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British Railways Steel Carrying Wagon Kits:

    Steam and Diesel Era:

C54 Boplate E Wagon
Boplate E wagon

Unfitted type, built between 1951 & 1959. The prototype of this wagon had a mixture of features inherited from the LMS & LNER: LMS "Simplex" brake levers & LNER style buffers. To this was added the BR version of the GWR plate bogie. Some of the wagon lost their floors and bodies to become container flats for the LMR "Condor" service. Modernised wagons became BPA — see below. The kit has one piece bogie side frames and stretchers, with separate axleboxes.

C56 Bolster D Wagon
Bolster D wagon

Unfitted Type, built between 1953 and 1957. LNER style buffers and brake levers. The kit features BR plate bogies with one piece side frames and stretchers, with separate axleboxes.
These wagons were based on the LNER Quint wagons (but with the steel body design of the LNER Sept), and a kit for the wood-bodied Quint will be available in 2011 (C83).

C85 Bolster D VB/BSW Timber Wagon
Bolster D Timber wagon

Bolster D wagon with Gloucester bogies and vacuum brake fittings. Includes stanchions for the BSW conversion used for carrying timber (pictured).

C99 Bolster D Wagon
Bolster D  wagon with LNER Bogies

Unfitted Type, with LNER style buffers and brake levers. The kit features LNER diamond frame bogies with one piece side frames and stretchers, with separate axleboxes. 200 Bolster Ds of this type were built.

C114 Bolster D VB
Bolster D  wagon with roller bearing plate bogie Bogies

BR Bolster D built to D1/478 with roller bearing plate bogies, and handwheels for manual braking. 200 of these wagons were built at Lancing in 1959-60. About 15 of these wagons were "converted" in the mid-60s to carry coils from Corby and possibly other steel mills. This was only a minor alteration using timber to position the coils. Later, a number (7+) were used for overhead electrification work, with "DofM&EE. BRB. HQ. ELECTRIFICATION" in large lettering along the sides. These were air-piped and had the TOPS code YYW.

Modern Image (air-braked)

C22 BAA 77.5tonne Bogie Steel Wagon
BAA wagon
BAA wagon

Built in the early '70s, this type had a modern corrugated 'deck' to aid cooling of hot steel bars. There were two common types of end framing, both of which are included in the kit. Many were later fitted with cradles or boxes for coils. (Boxes & cradles are not included). Etched parts for the full length type of cradle (as on BZA) can be obtained from Colin Craig: CC14D here…
It may also be possible to fit four of these across the wagon to model a BYA.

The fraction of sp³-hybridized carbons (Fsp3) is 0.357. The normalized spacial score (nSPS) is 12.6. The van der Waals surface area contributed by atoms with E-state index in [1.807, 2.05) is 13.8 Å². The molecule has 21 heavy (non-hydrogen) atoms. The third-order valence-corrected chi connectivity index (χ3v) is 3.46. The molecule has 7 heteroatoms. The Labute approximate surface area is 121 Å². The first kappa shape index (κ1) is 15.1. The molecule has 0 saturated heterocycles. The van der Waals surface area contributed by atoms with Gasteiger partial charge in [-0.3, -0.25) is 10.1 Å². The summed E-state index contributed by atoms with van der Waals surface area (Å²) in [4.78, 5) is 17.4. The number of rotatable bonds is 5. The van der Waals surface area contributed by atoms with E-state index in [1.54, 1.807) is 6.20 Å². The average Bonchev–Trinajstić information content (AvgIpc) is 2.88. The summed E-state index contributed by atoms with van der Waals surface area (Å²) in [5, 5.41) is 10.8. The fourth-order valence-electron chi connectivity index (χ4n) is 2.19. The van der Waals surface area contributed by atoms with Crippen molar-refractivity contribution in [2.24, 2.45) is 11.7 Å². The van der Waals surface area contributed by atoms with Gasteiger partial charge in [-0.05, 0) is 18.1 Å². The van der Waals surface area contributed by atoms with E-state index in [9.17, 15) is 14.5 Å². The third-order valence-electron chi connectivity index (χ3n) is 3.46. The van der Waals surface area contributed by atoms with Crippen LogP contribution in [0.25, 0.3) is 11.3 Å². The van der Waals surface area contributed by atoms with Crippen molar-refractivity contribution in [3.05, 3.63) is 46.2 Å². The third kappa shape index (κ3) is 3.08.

C23 BBA 75.5tonne Wagon
BBA wagon

Built from 1974, this is a longer version of the BAA. Usually found in block trains, they are used to carry steel coil or billets. Cradles have also been fitted to these wagons (not included).

C24 POA 51tonne Scrap Wagon
BPA wagon

The first 100 were rebuilds of PGA hopper wagons, with stepped solebars & disc brakes. The other 60 were all new with clasp brakes and straight solebars (The "new" type is illustrated). Parts for both types are included. Built from 1982-84 — the kit has square side ribs "as built". With 3 types of suspension & compensated W-irons. The sloping plates added to the horizontal ribs can be added with plasticard strips. When taken into BR ownership they were coded SSA.

C25 BDA 80tonne Bolster Wagon
BDA wagon

These were rebuilt in 1978-9 from Bolster D's. About 1250 wagons were given Y25 bogies & new bolsters. These were of two types — the kit has those fitted to the later wagons, although the bolsters on the earlier 500 are fairly easy to make. Choice of lever or handwheel braking. Y25 bogies. These wagons were also used as Departmental vehicles, coded YAA "Brill".

C26 BPA 58tonne Wagon
BPA wagon

Used for carrying flat steel plate. Built between 1951 and 1959. This is the air-braked version as rebuilt in 1980 with Y25 bogies. In 1984, 30 BPAs were transferred to Departmental use and recoded YNA.

C89 BNA Steel/Aluminium Ingot Wagon
BNA wagon
BNA wagon

Built in 1987/88, this was a conversion of BPA wagons involving removal of the body and replacement with high ends and bolsters. They were used to carry steel plate or billets from Scunthorpe, or aluminium ingots from Fort William. About 50 wagons were rebuilt - coded BMA-A, but changed in 1999 to BNA to distinguish them from the BMA wagons rebuilt in 1989 from BDAs. Lower picture shows an almost new BMA at Mossend in 1988 – it's only taken 25 years to produce the kit!
Available now.
BNA wagon model
Note: the production wagons converted from BPAs differed from the prototype wagon 965077. This was a very unusual wagon indeed, as the conversion involved welding most of two SPA wagons (minus the axleguards etc., but including the solebars) to the solebars of the BPA. The wagon ran for several years with the SPA sides and ends in place. The doors were later removed and BMA bolsters fitted which matched the other wagons, but the floor was higher because of the double solebars. The height of the ends was also raised in a similar way to OTAs. There's a photo here of this wagon in its "original" condition when derailed at Fort William. This picture show that the entire body of the SPAs and the solebars/headstocks was fitted onto the BPA underframe. When derailed, it was loaded with aluminium ingots.

See also: C19 BR SPA wagon